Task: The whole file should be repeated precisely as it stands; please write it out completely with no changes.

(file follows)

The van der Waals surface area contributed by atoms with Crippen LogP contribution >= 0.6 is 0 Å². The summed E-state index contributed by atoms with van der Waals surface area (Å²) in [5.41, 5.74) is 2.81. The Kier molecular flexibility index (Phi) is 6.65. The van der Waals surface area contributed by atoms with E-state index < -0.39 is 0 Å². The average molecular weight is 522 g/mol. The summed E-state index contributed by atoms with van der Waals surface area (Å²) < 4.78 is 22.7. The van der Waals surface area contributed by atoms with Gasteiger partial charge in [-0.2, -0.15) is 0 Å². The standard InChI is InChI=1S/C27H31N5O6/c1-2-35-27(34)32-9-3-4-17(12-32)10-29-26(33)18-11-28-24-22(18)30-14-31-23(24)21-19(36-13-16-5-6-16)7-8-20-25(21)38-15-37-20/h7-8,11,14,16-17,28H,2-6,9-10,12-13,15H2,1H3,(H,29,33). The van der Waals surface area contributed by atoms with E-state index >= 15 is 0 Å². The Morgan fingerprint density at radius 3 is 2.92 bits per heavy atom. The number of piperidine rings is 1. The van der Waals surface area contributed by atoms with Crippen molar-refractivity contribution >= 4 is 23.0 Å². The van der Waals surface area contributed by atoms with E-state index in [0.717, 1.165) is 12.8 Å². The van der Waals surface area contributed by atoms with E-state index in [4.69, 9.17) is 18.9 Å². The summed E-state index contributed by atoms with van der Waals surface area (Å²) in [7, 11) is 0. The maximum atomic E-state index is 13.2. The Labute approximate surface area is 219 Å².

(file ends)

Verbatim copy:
The van der Waals surface area contributed by atoms with Crippen LogP contribution >= 0.6 is 0 Å². The summed E-state index contributed by atoms with van der Waals surface area (Å²) in [5.41, 5.74) is 2.81. The Kier molecular flexibility index (Phi) is 6.65. The van der Waals surface area contributed by atoms with E-state index < -0.39 is 0 Å². The average molecular weight is 522 g/mol. The summed E-state index contributed by atoms with van der Waals surface area (Å²) < 4.78 is 22.7. The van der Waals surface area contributed by atoms with Gasteiger partial charge in [-0.2, -0.15) is 0 Å². The standard InChI is InChI=1S/C27H31N5O6/c1-2-35-27(34)32-9-3-4-17(12-32)10-29-26(33)18-11-28-24-22(18)30-14-31-23(24)21-19(36-13-16-5-6-16)7-8-20-25(21)38-15-37-20/h7-8,11,14,16-17,28H,2-6,9-10,12-13,15H2,1H3,(H,29,33). The van der Waals surface area contributed by atoms with E-state index >= 15 is 0 Å². The Morgan fingerprint density at radius 3 is 2.92 bits per heavy atom. The number of piperidine rings is 1. The van der Waals surface area contributed by atoms with Crippen molar-refractivity contribution >= 4 is 23.0 Å². The van der Waals surface area contributed by atoms with E-state index in [0.717, 1.165) is 12.8 Å². The van der Waals surface area contributed by atoms with E-state index in [4.69, 9.17) is 18.9 Å². The summed E-state index contributed by atoms with van der Waals surface area (Å²) in [7, 11) is 0. The maximum atomic E-state index is 13.2. The Labute approximate surface area is 219 Å².